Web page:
Canada approves first blockchain ETF fund
A blockchain ETF fund has received approval from the Ontario Securities Commission to launch on the Toronto Stock Exchange next week. Harvest Portfolio said the fund will provide Canadian investors with an opportunity to invest into the blockchain tech sector.
Ghosn set to remain as Renault boss
Renault is set to reappoint Carlos Ghosn as its chief executive, despite expectations he would step down in June. The carmaker is also planning to name a permanent deputy, as it looks to reshuffle its leadership team.
IAG: Heathrow expansion needs greater competition
International Airlines Group, the owner of British Airways, has called for an end to Heathrow’s “monopoly” on the airport’s terminal, suggesting that competition between third operators would lower costs for passengers. IAG claims that the move would also create a new source of funding for the airport’s infrastructure projects, whereas its current investments are funded through debt.
Carillion workers set to lose jobs
The Official Receiver to Carillion has said that 377 staff will be made redundant as a result of the collapse of the construction firm last month. The receiver also revealed that it had found new employment for 919 staff, who will transfer to other companies. Carillion had employed 43,000 people, including around 20,000 in the UK. Since it collapsed last month, a number of companies have said they will take over contracts and projects that they had previously worked on with the now defunct construction and services business.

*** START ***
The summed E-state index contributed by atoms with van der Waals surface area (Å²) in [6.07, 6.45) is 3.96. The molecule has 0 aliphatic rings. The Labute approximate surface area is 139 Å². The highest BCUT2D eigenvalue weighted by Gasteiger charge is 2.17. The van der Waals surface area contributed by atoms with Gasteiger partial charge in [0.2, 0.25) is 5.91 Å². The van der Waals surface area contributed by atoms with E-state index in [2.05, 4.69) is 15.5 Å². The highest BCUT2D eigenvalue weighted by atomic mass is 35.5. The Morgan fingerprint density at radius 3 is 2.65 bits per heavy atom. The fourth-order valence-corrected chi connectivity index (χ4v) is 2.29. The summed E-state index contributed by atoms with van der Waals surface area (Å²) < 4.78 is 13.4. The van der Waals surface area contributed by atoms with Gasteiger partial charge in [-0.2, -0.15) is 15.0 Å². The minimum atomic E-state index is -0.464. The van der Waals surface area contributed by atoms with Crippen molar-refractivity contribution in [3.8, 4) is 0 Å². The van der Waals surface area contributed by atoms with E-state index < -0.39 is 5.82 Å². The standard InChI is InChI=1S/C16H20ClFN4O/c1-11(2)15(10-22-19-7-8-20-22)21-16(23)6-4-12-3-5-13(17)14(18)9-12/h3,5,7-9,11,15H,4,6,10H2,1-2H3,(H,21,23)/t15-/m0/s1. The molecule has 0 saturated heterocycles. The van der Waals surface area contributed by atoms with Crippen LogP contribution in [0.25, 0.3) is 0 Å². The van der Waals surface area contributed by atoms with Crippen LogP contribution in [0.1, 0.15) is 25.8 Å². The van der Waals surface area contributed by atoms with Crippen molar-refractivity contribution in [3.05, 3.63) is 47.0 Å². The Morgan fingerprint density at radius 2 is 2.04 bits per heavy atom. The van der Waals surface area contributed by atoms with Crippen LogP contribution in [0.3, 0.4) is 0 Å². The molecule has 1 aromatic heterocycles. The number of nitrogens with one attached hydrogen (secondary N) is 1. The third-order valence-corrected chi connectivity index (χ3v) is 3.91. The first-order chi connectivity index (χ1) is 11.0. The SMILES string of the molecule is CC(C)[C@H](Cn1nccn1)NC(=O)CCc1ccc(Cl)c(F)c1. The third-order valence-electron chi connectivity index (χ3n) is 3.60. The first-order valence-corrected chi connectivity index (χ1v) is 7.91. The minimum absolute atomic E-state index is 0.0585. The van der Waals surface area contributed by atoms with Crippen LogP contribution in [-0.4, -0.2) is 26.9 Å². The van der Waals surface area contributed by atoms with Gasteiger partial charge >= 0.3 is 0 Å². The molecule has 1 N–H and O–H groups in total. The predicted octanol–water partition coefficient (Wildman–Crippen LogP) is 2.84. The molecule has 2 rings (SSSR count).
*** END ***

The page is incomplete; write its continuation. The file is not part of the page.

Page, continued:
Construction stagnates in January
The IHS Markit construction PMI declined to 50.2 in January from 52.2 in December, falling short of analyst forecasts which had predicted a reading of 52. Duncan Brock of the Chartered Institute of Procurement and Supply said the “meagre” results were driven by a “surprisingly poor show” from the housing sector, which saw its worst performance since July 2016.
BoE deputy warns against ‘bonfire of the regulations’ after Brexit